There, that wasn’t too biased, was it?

At the time of John Lennon’s death, music fans had just two choices - vinyl or cassette. The CD was still a couple years away, downloads hadn’t been thought of and the word streaming was generally used in descriptions of the symptoms of a cold. That reliance on physical media meant that the renewed demand for Lennon’s music took a bit of time before it was reflected in the charts, apart from a surge to number one for (Just Like) Starting Over, the single which had started falling down the chart. The next single from his Double Fantasy album, Woman, went to number one and stayed there for two weeks. The song at number two that week was Ultravox’s Vienna. In other words, it is not true that Joe Dolce’s abysmal rubbish was at number one for all four of Vienna’s weeks at number two. The album of the same name eventually reached number three after a slow start. A reissue falls short of the top forty.

While the Compact Disc was launched in 1982, it took another two or three years before sales really started to take off. That coincided with the release of Dire Straits’ Brothers In Arms album. It has long been assumed that this album was one of the first to be bought by many people after they had invested in a CD player (player player) which helped to explain why the album spent a total of fourteen weeks at number one. Brothers In Arms is part of the Studio albums 1978-1991 collection which enters at number nine.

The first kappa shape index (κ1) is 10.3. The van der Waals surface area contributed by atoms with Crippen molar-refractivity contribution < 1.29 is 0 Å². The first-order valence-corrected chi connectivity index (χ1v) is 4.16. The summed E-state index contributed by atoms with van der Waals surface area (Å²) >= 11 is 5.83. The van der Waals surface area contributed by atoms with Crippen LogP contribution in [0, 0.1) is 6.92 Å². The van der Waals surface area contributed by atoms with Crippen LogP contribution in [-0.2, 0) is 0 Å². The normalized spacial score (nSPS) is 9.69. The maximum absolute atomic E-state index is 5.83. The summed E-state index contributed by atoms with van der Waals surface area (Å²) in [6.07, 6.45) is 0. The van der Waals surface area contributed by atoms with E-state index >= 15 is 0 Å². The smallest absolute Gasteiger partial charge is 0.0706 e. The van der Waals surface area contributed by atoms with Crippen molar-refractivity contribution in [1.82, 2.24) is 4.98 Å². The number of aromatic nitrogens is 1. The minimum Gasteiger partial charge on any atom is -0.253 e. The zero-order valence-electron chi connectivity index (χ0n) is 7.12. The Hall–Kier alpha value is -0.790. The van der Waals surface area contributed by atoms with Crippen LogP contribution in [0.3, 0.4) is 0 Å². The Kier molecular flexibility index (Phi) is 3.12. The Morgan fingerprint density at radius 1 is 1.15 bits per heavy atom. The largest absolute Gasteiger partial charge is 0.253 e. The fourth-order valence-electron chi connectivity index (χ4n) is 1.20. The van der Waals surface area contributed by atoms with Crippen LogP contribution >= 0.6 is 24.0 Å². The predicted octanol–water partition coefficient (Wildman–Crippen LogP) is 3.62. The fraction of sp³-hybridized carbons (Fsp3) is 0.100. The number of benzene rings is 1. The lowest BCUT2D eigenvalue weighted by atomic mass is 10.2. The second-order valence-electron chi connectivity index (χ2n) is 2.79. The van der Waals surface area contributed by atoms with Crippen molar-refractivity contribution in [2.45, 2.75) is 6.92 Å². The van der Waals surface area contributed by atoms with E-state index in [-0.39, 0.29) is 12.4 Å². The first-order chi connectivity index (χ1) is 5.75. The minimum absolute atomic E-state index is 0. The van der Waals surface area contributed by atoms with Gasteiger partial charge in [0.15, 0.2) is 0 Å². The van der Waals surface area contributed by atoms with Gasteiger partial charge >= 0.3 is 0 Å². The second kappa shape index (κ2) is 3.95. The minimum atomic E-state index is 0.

Suede’s eponymous debut album, released in 1993, was the fastest-selling debut album in the UK since Frankie Goes To Hollywood’s Welcome To The Pleasure Dome. It is still regarded as one of the best debut albums ever although, in the opinion of many, not as good as The Stone Roses’ debut released in 1989. At a time when Stock, Aitken and Waterman acts still dominated the charts, the Manchester band’s album offered something refreshingly different. Given its near-legendary status now, it seems extraordinary that it only reached number 32 on release in May and dropped straight out of the top forty. It returned to the top forty in January 1990 before climbing to the dizzy heights of number nineteen. A fifth anniversary reissue took it into the top ten for the first time and a twentieth anniversary release sent it to a new peak of number five in 2009. Yet another reissue is at number 26.